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**The Official Shoe Care Thread: Tutorials, Photos, etc.**

Discussion in 'Classic Menswear' started by Mr. Moo, Feb 28, 2011.

  1. ShawnBC

    ShawnBC Well-Known Member

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    Would you care to explain why? I don't know a great deal about leather maintenance so I followed the instructions on the AE website. What would be your routine for the maintenance of the McTavish natural wax infused leather? Does it require special treatment when compared to a normal leather?

    Thank you!
     
    Last edited: May 9, 2014
  2. patrickBOOTH

    patrickBOOTH Well-Known Member

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    Just use their conditioner and polish. No saddle soap.
     
  3. sstomcat

    sstomcat Well-Known Member

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    these look like chromexcel to me, if so i dont think it needs anything other than a good cleaning. There are of course some lotions that Saphir sells for these type of greasy leathers.
     
  4. MoneyWellSpent

    MoneyWellSpent Well-Known Member

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    They are actually Horween's Dublin leather.
     
  5. partyof6

    partyof6 Well-Known Member

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    How long do you brush them after you apply their conditioner and polish? Brushing vigorously for a few minutes should remove the excess inside the holes.
     
  6. DWFII

    DWFII Well-Known Member

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    If you are using so much conditioner that it piles up in the broguing, it's too much. Think of putting hand lotion on your hands...if you come away with greasy hands you've used too much. Similarly, only enough conditioner should be used that it all soaks into the leather. A light film in other words.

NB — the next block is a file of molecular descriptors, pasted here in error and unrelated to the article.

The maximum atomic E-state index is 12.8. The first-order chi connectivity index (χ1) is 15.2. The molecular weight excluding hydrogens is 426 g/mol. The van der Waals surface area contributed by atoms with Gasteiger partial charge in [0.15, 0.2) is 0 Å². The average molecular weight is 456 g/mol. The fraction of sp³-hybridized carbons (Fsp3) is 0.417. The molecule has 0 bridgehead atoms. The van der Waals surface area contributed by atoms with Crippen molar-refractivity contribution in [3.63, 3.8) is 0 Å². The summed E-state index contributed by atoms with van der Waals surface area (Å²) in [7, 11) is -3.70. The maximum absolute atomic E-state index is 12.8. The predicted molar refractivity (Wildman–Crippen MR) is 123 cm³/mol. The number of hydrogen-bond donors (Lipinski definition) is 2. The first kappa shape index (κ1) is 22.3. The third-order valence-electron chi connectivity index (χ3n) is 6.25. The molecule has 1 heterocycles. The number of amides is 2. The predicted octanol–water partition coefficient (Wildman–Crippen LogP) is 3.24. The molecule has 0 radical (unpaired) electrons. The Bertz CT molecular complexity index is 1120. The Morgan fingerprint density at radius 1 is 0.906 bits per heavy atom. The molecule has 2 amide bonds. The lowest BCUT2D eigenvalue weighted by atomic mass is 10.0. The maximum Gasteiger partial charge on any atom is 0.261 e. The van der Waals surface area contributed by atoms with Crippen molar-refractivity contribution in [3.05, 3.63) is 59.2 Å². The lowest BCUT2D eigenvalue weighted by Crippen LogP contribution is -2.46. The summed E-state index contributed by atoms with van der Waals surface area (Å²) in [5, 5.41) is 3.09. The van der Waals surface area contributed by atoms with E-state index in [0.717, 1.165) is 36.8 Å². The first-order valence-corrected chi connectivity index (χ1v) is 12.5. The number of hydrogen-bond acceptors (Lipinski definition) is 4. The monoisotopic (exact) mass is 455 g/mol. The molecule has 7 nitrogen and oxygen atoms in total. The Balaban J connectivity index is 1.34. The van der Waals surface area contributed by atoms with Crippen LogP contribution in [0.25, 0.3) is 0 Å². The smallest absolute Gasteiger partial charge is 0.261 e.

Same with the cream or the wax polish. Too little is better than too much...although most of the time what you think is hardly any will be more than sufficient..
     
  7. ShawnBC

    ShawnBC Well-Known Member

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  8. Munky

    Munky Well-Known Member

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    In the past, I have used cotton buds - (I don't know what they are called in other countries, but they are sticks with cotton wool at either end). In my experience, though - as DWF is suggesting,- if the holes get blocked, you are using too much polish or cream.
     
    Last edited: May 10, 2014
  9. Itsuo

    Itsuo Well-Known Member

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    I agree with all the other advice, I would also say if you're applying any cream polish with a small dauber brush, it is easier to make sure that it gets into and out of the holes.
     
  10. Beach Bum

    Beach Bum Well-Known Member

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    how long does polish last? Generally speaking. I have saphir and some other products and don't use them more than once every other month.